As mid-terms approached last year, Jen Goldman ’07 did not expect to be spending the first week of the following October in an Italian convent. But 12 months later, she is in Udine preparing to begin her nine-month Fulbright English-teaching assistantship.

Goldman and the 19 other members of the class of 2007 who received Fulbright grants last year are gearing up this month to pursue projects ranging from her English teaching assistantship to a study on the long-term effects of health equity funds in Cambodia to an investigation of restorative and retributive justice in Argentine society. A record 62 Yale students applied for the grant last year, International Education and Fellowship Program administrators said, and of the 25 who were named winners, only five declined.

The Fulbright program, sponsored by the Department of State through the Institute of International Education, offers over 1,300 grants to U.S. students to study overseas in over 140 countries. The program has been funded by Congress every year since its establishment in 1946. The grants cover the cost of round-trip transportation, university tuition, necessary language courses, supplemental accident and health insurance and other living expenses.

IEFP Fellowships Program Director Linda De Laurentis said the nature of the Fulbright program gives winners a large degree of freedom in designing and implementing their proposals.

“The flexibility [is an advantage] in that the Fulbright can accommodate different kinds of projects from independent study and research ­— it could be degree work, it could be informal coursework or some countries will commit you to do an internship,” she said.

The teaching program in which Goldman is involved, for example, takes an unusual approach: Winners work part-time teaching English in schools in their home country and spend the rest of their time on another project.

Since she did not study abroad while at Yale, Goldman said she sees her fellowship as the opportunity of a lifetime.

“This is a chance to go off and explore another culture, to learn another language, to gain experience,” she said. “The Italian pace of life is completely different and much slower, and it’s been wonderful. It’s like coming alive again.”

Goldman said before she decides what type of project she will undertake in addition to her teaching responsibilities, she is waiting to get a feel for her schools and the region, as well as her responsibilities as a Fulbright Scholar representing her home country.

“I have to be very careful about how I’m reflecting our nation,” she said. “As the only American that people know, I have to go the extra mile to be polite.”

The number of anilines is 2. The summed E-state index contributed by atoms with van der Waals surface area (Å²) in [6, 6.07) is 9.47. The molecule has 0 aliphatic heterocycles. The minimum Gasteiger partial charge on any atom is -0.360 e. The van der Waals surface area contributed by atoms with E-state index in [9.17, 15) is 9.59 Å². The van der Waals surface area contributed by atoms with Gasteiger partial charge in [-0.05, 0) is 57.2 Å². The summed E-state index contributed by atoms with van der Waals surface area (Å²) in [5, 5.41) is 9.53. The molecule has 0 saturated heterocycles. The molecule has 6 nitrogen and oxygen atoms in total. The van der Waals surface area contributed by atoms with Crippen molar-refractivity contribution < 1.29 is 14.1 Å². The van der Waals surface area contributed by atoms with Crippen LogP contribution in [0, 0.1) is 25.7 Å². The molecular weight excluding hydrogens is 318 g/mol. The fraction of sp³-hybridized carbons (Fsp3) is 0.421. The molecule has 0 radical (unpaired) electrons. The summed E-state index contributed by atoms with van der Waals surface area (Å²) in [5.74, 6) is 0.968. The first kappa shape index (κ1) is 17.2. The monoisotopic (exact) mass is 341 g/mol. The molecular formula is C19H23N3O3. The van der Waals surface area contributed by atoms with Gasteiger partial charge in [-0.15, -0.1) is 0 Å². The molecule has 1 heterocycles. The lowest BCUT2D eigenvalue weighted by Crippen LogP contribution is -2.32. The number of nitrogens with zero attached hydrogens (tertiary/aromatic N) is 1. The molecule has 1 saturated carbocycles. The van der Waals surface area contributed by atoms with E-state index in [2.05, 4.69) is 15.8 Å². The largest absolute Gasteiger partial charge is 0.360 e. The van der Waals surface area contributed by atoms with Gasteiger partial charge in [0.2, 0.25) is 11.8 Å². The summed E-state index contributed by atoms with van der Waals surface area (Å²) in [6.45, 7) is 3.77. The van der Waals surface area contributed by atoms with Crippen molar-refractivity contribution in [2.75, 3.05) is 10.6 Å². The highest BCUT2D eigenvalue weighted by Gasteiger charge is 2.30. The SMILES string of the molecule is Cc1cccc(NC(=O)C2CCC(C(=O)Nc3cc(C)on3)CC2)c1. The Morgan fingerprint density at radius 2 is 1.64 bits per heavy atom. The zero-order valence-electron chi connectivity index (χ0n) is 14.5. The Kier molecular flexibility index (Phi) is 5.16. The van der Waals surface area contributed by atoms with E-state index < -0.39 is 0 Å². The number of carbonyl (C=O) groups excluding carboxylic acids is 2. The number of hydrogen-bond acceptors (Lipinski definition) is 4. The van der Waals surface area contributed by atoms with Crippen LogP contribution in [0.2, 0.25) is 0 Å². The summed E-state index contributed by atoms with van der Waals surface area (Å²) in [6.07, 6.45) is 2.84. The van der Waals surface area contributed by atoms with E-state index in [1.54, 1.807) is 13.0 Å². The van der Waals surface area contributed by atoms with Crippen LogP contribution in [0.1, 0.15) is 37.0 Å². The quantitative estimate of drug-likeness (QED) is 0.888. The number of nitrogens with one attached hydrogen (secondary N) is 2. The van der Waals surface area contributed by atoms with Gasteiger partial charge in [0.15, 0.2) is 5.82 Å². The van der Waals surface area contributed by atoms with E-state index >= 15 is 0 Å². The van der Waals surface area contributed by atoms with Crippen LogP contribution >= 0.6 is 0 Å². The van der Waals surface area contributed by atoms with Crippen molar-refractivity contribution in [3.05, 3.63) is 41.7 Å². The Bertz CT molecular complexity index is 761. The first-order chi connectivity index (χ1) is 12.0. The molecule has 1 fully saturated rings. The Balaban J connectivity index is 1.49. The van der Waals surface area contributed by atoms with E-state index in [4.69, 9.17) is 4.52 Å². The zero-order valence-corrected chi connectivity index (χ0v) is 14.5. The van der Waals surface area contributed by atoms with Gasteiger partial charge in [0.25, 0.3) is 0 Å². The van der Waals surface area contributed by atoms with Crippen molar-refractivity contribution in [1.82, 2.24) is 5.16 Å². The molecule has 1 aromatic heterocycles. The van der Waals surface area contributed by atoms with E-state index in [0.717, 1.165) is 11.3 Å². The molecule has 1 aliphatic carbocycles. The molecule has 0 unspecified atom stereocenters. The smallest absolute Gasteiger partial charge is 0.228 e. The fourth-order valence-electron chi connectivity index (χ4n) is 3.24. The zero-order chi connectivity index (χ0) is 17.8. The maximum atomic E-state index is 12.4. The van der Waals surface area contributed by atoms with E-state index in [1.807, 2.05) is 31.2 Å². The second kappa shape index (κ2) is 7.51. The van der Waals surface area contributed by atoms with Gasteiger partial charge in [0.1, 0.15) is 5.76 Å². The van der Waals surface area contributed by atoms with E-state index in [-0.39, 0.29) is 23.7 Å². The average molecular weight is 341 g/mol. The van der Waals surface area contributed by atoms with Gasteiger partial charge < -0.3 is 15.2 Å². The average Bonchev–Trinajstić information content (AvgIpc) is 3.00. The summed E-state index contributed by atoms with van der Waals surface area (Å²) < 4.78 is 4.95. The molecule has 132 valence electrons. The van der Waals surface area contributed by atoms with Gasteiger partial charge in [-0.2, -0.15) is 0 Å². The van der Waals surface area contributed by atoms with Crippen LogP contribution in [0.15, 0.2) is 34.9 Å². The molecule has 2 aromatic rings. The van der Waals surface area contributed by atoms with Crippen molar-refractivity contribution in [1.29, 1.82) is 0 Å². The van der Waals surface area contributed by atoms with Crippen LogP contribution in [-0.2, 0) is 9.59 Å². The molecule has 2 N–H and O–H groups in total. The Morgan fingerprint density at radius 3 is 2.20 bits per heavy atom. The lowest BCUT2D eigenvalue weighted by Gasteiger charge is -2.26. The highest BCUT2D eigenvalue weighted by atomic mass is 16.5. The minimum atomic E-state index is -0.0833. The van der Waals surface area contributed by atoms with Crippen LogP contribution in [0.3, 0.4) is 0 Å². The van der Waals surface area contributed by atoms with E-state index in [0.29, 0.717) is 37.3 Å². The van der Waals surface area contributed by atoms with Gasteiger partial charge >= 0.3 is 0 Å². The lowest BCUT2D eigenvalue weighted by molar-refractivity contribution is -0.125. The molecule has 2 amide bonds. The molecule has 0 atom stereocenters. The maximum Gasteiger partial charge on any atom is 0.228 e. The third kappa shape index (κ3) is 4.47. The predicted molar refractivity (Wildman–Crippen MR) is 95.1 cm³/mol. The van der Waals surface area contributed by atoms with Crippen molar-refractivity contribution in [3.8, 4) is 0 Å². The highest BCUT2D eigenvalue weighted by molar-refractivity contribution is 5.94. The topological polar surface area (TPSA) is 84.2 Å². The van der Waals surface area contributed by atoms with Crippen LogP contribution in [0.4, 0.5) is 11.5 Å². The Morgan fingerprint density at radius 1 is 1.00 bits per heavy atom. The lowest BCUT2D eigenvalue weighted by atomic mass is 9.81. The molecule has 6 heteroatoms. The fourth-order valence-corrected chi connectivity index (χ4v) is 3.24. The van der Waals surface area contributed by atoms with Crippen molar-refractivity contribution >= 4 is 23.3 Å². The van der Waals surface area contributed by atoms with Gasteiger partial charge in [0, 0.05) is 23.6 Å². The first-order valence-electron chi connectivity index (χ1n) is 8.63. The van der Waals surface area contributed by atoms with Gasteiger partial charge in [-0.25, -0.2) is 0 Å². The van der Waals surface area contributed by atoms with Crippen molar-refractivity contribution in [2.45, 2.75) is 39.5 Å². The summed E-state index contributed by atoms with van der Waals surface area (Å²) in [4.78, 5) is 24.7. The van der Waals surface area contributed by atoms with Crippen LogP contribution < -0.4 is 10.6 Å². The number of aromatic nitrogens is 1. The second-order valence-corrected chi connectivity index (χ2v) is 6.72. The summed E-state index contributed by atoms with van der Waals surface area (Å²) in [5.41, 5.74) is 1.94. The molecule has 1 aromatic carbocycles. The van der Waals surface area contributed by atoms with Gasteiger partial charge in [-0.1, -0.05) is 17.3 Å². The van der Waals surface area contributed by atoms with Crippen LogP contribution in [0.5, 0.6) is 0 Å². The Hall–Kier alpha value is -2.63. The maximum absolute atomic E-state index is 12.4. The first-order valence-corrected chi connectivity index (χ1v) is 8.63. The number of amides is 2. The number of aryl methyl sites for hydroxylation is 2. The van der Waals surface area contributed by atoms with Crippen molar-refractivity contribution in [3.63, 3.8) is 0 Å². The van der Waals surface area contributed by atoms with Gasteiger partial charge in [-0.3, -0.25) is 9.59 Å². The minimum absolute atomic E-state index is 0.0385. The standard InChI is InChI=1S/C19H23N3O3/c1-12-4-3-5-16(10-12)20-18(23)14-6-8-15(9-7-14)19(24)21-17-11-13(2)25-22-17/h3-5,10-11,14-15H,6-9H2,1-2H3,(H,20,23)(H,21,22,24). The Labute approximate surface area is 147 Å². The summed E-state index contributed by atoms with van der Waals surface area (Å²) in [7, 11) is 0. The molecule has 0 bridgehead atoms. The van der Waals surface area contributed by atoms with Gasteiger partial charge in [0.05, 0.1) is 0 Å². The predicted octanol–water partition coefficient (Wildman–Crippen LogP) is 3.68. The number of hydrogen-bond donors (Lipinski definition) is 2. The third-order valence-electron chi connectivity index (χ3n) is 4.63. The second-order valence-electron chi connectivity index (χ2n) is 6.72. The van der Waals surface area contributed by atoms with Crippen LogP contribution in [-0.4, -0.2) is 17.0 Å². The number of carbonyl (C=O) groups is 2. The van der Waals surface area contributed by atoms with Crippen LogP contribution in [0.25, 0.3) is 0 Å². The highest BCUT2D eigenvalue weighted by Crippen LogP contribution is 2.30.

Melissa Doerken ’07 ­— who has begun her work as an English teaching assistant in Prato, Italy — said she agrees that being an ex-patriot will provide her with a unique opportunity.

“I feel I’m really going to be able to be a purveyor of American culture and ideas and reduce stereotypes,” she said.

In addition to providing the internship, Doerken said the Fulbright enables her to pursue her own research interests. By visiting art galleries and important artistic landmarks in the region, she hopes to investigate the relationship between Prato contemporary art and Italy’s medieval and Renaissance artistic tradition.

For many of the Fulbright winners, the program offers a valuable bridge between college work and future professional development. Doerken said she was heavily involved in the Yale University Art Gallery during her time at school, and since she eventually wants to earn a Ph.D in art history, she hopes her art research and experience in Italy on the Fulbright will prove to be helpful in achieving this goal.

Erin Lin ’07 is using her Fulbright grant to continue research in Phnom Penh, Cambodia that she had already begun on a summer fellowship sponsored by the Luce Foundation and the Center for Khmer Studies.

“As an underclassman, I think I was in the position similar to a lot of Yale students: I was interested in traveling, seeing the under-represented parts of [the] world, and helping them out,” Lin said in an e-mail.

The Luce fellowship gave her this opportunity in an academically-affiliated environment, she said. She returned to Cambodia the winter after the fellowship to finish her senior thesis research and is back again to try to prove that health equity funds reduce incidences of disease and improve the economic standing of Cambodia’s urban poor.

Similarly, Jess Heyman ’07, who will be using her grant in Argentina, is continuing research that she began on a Bates summer research grant, with which she spent two months interviewing locals and touring “Museums for Memory” — the common name for museums about the former Argentine dictatorship. But, left with many more new questions, she said she realized she wanted to return.

Other Fulbright projects include campaigning for greater availability of precoital birth control in Ukraine, studying the effectiveness of legal reform on women’s rights in Qatar, conducting experiments on visual perception in a Sydney psychology lab and working on atomic physics research in Germany.

This year, 52 Yale undergraduates applied for the 2007-2008 Fulbright grant. The Yale deadline was Oct. 8.